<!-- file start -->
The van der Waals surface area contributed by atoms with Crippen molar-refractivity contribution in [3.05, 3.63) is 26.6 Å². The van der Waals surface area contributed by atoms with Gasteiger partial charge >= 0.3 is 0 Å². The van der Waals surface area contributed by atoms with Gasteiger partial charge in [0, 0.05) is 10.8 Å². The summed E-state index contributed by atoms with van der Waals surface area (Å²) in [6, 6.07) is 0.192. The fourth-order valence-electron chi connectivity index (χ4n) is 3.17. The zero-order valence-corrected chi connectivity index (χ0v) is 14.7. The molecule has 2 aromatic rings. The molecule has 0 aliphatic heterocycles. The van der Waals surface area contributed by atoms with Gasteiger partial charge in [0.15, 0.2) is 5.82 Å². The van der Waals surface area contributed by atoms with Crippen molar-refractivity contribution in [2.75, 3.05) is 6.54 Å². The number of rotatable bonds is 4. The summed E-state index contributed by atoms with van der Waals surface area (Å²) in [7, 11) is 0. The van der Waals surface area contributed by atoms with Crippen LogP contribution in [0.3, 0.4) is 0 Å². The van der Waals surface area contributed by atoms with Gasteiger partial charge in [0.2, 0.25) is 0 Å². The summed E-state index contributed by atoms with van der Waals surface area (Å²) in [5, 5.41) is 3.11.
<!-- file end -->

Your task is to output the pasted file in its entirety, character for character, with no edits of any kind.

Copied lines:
The van der Waals surface area contributed by atoms with Crippen molar-refractivity contribution in [3.05, 3.63) is 26.6 Å². The van der Waals surface area contributed by atoms with Gasteiger partial charge >= 0.3 is 0 Å². The van der Waals surface area contributed by atoms with Gasteiger partial charge in [0, 0.05) is 10.8 Å². The summed E-state index contributed by atoms with van der Waals surface area (Å²) in [6, 6.07) is 0.192. The fourth-order valence-electron chi connectivity index (χ4n) is 3.17. The zero-order valence-corrected chi connectivity index (χ0v) is 14.7. The molecule has 2 aromatic rings. The molecule has 0 aliphatic heterocycles. The van der Waals surface area contributed by atoms with Gasteiger partial charge in [0.15, 0.2) is 5.82 Å². The van der Waals surface area contributed by atoms with Crippen molar-refractivity contribution in [2.75, 3.05) is 6.54 Å². The number of rotatable bonds is 4. The summed E-state index contributed by atoms with van der Waals surface area (Å²) in [7, 11) is 0. The van der Waals surface area contributed by atoms with Crippen LogP contribution in [0.3, 0.4) is 0 Å². The van der Waals surface area contributed by atoms with Gasteiger partial charge in [0.2, 0.25) is 0 Å². The summed E-state index contributed by atoms with van der Waals surface area (Å²) in [5, 5.41) is 3.11.